After 4 months of muscle-building exercises, I have started to see some results. What I've noticed is that my right arm is much weaker than the left one. When I do shoulder exercises, I hardly finish four series on my right arm, but it's easy for left one.

What should I do? When exercising my biceps, should I use heavier dumbbells for my right arm to make it stronger?


1 Answer 1


Muscle imbalances can have different causes, but a couple of the big ones are posture and work. A quick evaluation of your posture during various activities will point out if a problem lies there or not. Work plays a big part of you are often doing physical activities that favor one side of the body over another. To remedy the work situation, you could try alternating sides, but that may not always be possible. If neither of these help, then there are two popular methods of making both sides of the body equal.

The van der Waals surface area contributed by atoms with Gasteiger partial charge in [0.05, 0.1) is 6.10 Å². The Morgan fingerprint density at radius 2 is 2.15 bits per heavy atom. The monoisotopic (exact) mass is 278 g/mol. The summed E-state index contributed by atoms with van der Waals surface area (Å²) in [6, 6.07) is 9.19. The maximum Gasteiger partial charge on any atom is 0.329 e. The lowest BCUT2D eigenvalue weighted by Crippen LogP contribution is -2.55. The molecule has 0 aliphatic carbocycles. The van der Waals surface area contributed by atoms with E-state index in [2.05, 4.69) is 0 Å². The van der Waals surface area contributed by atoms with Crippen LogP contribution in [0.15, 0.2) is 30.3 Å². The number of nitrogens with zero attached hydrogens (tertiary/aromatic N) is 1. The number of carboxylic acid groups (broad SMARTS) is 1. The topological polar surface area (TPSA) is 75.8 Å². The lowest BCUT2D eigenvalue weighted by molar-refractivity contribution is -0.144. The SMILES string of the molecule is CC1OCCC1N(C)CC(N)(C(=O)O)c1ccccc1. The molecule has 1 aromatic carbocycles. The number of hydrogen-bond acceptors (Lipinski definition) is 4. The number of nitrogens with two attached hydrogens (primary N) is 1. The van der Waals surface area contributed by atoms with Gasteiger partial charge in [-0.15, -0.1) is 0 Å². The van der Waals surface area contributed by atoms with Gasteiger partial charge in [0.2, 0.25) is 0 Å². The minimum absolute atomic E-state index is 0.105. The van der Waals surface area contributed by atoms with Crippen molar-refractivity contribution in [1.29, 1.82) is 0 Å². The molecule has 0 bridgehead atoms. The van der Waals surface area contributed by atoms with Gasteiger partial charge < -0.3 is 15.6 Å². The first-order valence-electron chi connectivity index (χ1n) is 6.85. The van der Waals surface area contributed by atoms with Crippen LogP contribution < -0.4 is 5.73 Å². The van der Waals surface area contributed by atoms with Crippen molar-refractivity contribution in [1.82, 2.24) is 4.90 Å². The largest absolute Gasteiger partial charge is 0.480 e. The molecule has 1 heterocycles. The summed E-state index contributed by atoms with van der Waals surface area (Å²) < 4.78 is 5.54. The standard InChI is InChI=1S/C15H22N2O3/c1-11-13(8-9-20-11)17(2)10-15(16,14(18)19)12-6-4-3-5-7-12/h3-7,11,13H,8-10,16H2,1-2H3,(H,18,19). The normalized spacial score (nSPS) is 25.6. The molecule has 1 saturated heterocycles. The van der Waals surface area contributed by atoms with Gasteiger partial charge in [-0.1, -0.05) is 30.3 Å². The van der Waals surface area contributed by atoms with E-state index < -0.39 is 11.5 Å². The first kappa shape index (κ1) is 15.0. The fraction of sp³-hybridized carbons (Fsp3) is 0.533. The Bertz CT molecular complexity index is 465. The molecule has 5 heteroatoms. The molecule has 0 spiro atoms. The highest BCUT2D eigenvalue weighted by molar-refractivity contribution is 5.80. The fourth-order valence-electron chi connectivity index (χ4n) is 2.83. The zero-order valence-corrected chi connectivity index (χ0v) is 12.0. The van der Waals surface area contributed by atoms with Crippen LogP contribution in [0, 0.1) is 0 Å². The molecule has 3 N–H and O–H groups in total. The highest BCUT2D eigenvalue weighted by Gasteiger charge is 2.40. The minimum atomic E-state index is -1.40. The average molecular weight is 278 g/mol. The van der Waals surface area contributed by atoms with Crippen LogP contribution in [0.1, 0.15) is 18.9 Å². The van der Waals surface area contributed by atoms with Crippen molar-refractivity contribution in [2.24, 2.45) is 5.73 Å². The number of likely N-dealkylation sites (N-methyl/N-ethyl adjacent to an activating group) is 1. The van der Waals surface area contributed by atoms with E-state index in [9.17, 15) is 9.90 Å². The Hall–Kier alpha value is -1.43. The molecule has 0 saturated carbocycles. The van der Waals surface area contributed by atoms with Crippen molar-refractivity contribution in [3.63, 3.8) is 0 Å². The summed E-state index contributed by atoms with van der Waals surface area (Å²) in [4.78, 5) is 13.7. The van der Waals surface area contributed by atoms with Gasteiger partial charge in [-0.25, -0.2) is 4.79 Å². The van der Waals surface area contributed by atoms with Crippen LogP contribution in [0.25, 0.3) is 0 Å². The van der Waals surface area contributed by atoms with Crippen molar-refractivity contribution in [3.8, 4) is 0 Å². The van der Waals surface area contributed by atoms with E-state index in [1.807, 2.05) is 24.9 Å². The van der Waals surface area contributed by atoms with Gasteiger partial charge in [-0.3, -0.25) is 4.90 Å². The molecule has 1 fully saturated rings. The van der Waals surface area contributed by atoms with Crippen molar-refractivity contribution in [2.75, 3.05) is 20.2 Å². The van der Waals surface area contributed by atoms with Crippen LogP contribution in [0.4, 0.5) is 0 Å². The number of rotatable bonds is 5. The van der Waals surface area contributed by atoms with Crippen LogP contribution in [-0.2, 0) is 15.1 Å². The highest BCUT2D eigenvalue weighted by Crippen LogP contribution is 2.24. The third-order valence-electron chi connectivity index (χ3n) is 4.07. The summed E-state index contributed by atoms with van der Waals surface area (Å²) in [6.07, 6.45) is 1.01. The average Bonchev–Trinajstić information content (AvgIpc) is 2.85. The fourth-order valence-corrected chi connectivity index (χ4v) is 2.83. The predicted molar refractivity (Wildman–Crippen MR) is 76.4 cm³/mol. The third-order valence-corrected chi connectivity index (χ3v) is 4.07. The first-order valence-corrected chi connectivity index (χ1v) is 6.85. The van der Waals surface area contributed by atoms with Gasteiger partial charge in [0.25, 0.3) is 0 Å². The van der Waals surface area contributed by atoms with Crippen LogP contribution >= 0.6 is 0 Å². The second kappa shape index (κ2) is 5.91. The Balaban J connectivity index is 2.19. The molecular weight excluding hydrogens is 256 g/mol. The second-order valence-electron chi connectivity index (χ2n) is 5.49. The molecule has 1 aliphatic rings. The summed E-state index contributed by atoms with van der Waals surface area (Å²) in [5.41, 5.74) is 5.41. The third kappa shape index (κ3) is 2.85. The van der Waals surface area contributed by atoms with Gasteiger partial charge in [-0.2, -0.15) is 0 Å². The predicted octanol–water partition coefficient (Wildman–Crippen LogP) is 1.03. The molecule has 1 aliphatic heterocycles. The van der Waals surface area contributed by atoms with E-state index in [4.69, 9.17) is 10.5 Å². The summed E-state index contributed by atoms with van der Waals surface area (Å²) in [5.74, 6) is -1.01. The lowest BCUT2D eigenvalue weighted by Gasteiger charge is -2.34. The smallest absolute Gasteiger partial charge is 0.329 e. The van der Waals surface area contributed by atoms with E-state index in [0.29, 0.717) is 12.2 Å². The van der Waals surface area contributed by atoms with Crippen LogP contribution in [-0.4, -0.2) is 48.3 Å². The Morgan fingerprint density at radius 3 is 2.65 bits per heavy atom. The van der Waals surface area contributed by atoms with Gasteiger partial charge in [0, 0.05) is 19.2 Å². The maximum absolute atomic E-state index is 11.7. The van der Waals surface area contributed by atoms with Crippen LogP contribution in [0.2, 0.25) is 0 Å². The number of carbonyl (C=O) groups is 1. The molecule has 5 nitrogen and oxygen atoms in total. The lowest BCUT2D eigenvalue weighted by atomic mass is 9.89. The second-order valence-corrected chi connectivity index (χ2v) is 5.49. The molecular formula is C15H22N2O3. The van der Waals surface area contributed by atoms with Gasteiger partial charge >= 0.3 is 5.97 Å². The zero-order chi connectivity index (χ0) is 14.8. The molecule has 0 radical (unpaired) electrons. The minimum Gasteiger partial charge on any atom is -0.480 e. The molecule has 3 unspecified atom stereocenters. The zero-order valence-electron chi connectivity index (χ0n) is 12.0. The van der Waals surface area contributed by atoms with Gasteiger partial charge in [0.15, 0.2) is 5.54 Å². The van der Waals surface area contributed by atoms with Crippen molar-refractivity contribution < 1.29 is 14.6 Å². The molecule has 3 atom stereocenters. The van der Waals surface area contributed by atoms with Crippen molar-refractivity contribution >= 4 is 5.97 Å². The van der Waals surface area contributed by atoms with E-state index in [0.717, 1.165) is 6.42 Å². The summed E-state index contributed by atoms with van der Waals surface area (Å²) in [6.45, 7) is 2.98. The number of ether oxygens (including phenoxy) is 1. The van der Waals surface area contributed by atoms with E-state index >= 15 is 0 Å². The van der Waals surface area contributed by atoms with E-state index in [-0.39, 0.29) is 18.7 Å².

The two popular methods involve modifying your training routines slightly. The first method is to work both sides to failure for the weaker side - the stronger side will still be able to do more, but it gives the weaker side a chance to catch up. The second method is to do everything normal, but to also add an extra set on the weaker side. Which you choose will depend primarily on how much energy/time you have for your workout.

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    I would caution against using the second method. Let's say your right brachialis is weaker than the left, but the rest is balanced. By training the right bicep more than the left, you're training the right long head more as well, facilitating a different imbalance.
    – Alec
    Jul 23, 2018 at 15:09

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